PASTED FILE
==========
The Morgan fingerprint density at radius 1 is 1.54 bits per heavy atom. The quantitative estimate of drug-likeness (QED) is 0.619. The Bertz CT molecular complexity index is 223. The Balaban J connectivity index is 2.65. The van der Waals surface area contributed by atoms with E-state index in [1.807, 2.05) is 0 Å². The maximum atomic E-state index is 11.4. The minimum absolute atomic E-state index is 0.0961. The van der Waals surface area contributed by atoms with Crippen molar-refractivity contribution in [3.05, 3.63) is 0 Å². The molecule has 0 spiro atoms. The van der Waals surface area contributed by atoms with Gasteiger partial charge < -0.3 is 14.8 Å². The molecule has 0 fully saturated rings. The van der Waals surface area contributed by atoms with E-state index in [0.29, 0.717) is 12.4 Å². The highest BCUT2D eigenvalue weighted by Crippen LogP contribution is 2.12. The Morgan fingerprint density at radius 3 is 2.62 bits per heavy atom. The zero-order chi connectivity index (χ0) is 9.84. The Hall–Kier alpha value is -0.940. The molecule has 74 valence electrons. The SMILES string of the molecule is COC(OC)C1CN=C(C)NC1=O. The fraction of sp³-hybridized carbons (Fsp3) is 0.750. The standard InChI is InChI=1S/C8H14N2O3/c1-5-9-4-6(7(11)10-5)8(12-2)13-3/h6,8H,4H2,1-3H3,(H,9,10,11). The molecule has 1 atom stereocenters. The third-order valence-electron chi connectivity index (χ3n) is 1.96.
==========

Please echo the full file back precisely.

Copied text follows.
The Morgan fingerprint density at radius 1 is 1.54 bits per heavy atom. The quantitative estimate of drug-likeness (QED) is 0.619. The Bertz CT molecular complexity index is 223. The Balaban J connectivity index is 2.65. The van der Waals surface area contributed by atoms with E-state index in [1.807, 2.05) is 0 Å². The maximum atomic E-state index is 11.4. The minimum absolute atomic E-state index is 0.0961. The van der Waals surface area contributed by atoms with Crippen molar-refractivity contribution in [3.05, 3.63) is 0 Å². The molecule has 0 spiro atoms. The van der Waals surface area contributed by atoms with Gasteiger partial charge < -0.3 is 14.8 Å². The molecule has 0 fully saturated rings. The van der Waals surface area contributed by atoms with E-state index in [0.29, 0.717) is 12.4 Å². The highest BCUT2D eigenvalue weighted by Crippen LogP contribution is 2.12. The Morgan fingerprint density at radius 3 is 2.62 bits per heavy atom. The zero-order chi connectivity index (χ0) is 9.84. The Hall–Kier alpha value is -0.940. The molecule has 74 valence electrons. The SMILES string of the molecule is COC(OC)C1CN=C(C)NC1=O. The fraction of sp³-hybridized carbons (Fsp3) is 0.750. The standard InChI is InChI=1S/C8H14N2O3/c1-5-9-4-6(7(11)10-5)8(12-2)13-3/h6,8H,4H2,1-3H3,(H,9,10,11). The molecule has 1 atom stereocenters. The third-order valence-electron chi connectivity index (χ3n) is 1.96.